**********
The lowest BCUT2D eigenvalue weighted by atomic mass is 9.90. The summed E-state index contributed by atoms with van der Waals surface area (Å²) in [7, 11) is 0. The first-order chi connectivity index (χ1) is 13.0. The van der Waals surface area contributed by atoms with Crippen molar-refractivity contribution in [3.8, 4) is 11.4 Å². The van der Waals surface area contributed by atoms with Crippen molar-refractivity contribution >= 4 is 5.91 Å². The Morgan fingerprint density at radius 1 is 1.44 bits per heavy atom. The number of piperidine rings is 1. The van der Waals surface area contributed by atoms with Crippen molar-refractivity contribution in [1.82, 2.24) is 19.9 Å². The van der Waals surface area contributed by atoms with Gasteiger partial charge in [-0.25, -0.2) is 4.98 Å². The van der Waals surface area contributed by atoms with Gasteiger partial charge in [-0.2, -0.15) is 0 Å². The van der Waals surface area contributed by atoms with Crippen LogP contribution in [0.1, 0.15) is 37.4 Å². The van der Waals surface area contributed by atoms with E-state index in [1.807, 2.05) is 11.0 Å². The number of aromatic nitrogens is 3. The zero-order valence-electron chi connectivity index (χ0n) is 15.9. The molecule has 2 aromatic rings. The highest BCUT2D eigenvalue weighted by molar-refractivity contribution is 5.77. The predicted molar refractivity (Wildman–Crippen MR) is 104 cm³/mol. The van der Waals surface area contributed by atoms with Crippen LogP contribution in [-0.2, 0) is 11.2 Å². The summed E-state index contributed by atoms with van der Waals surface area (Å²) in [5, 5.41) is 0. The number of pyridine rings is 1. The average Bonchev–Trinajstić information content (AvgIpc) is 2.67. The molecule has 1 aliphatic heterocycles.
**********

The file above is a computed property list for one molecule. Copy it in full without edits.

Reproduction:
The lowest BCUT2D eigenvalue weighted by atomic mass is 9.90. The summed E-state index contributed by atoms with van der Waals surface area (Å²) in [7, 11) is 0. The first-order chi connectivity index (χ1) is 13.0. The van der Waals surface area contributed by atoms with Crippen molar-refractivity contribution in [3.8, 4) is 11.4 Å². The van der Waals surface area contributed by atoms with Crippen molar-refractivity contribution >= 4 is 5.91 Å². The Morgan fingerprint density at radius 1 is 1.44 bits per heavy atom. The number of piperidine rings is 1. The van der Waals surface area contributed by atoms with Crippen molar-refractivity contribution in [1.82, 2.24) is 19.9 Å². The van der Waals surface area contributed by atoms with Gasteiger partial charge in [-0.25, -0.2) is 4.98 Å². The van der Waals surface area contributed by atoms with Gasteiger partial charge in [-0.2, -0.15) is 0 Å². The van der Waals surface area contributed by atoms with Crippen LogP contribution in [0.1, 0.15) is 37.4 Å². The van der Waals surface area contributed by atoms with E-state index in [1.807, 2.05) is 11.0 Å². The number of aromatic nitrogens is 3. The zero-order valence-electron chi connectivity index (χ0n) is 15.9. The molecule has 2 aromatic rings. The highest BCUT2D eigenvalue weighted by molar-refractivity contribution is 5.77. The predicted molar refractivity (Wildman–Crippen MR) is 104 cm³/mol. The van der Waals surface area contributed by atoms with Crippen LogP contribution in [-0.2, 0) is 11.2 Å². The summed E-state index contributed by atoms with van der Waals surface area (Å²) in [5, 5.41) is 0. The number of pyridine rings is 1. The average Bonchev–Trinajstić information content (AvgIpc) is 2.67. The molecule has 1 aliphatic heterocycles.